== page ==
For an extreme example of a pop-up interruption head to Svbscription where you cannot view the site at all until you’ve completed the form presented in the pop-up. This seems such a high hurdle for entry to a site that it must be intentional; perhaps the site’s philosophy is that in making it difficult to access, only the really keen will do so and being able to test that and gather personal details at the same time is worth the approach.

Not a recommended approach for most sites though, including this one.

How To Fix

  • Give visitors time to determine if the site is relevant to them before displaying a pop-up. If they are still on your site after a couple of minutes then you can probably assume that they have some interest and will therefore be more receptive to a pop-up.
  • Don’t force visitors to take a particular action, especially one that means providing personal details. It may work in extreme cases such as but for most sites the trade-off of losing most visitors immediately will not justify the approach.

UX Blunders Driven By Theme Market

No WordPress site owner deliberately makes their site difficult for owners to use (Joji’s list gives this site plenty of food for thought). And no theme developer intentionally builds a theme that hampers user experience. But one of WordPress’ biggest advantages is also its achilles heel and its biggest trap.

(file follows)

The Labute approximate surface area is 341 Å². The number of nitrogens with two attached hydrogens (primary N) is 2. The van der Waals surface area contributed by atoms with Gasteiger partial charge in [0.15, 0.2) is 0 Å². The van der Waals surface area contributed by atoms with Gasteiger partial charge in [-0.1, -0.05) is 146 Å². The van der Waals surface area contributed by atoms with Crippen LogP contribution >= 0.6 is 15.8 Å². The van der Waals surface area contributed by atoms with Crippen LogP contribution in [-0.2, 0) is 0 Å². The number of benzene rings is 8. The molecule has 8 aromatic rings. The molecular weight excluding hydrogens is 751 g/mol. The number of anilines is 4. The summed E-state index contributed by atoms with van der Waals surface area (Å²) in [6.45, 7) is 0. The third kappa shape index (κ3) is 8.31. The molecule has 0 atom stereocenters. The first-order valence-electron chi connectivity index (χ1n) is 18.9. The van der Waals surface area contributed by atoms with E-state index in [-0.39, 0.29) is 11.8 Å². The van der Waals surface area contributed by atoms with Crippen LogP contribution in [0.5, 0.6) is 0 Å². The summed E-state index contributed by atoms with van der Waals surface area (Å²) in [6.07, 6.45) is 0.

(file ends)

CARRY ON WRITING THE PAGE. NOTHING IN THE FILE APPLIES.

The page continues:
The numerous theme markets mean that we can add stunning visual designs to our WordPress sites quickly and cheaply. The problem is that theme markets, like any market, are often a game of replication: a theme sells well (or in the case of the WordPress Theme repository) has a high number of downloads) and so theme developers create imitations, literally variations on a theme.

The result is that if the top seller on Theme Forest, for example, happens to feature a full-width slider, then full-width sliders get built into all new themes and pretty soon the top ten themes all have full-width sliders which gradually permeates through all the markets, including the free repositories.

This is the essence of fashion, or trends. And like any other product, as website owners we see a trend and naturally think that we need to keep up – that’s just human nature. We confuse popular with effective.

The consequence, though, is the rapid distribution of features, techniques and approaches that actually hold back our sites, that make it difficult for our visitors to work out what our sites do and if they can help them.

The trick is to stay objective when reviewing a potential new theme for your website. Or to provide feedback to the theme developer for a theme you’ve already bought.

Whilst it’s easy to be swayed by the look and feel of the design – and we get all swayed because we all want our sites to look stunning – we all need to keep an user experience checklist in our heads, so that we can avoid the UX blunders.

Did you review your site – how did it fair? Do you think about UX when selecting a theme? If you are a theme developer, what drives your design?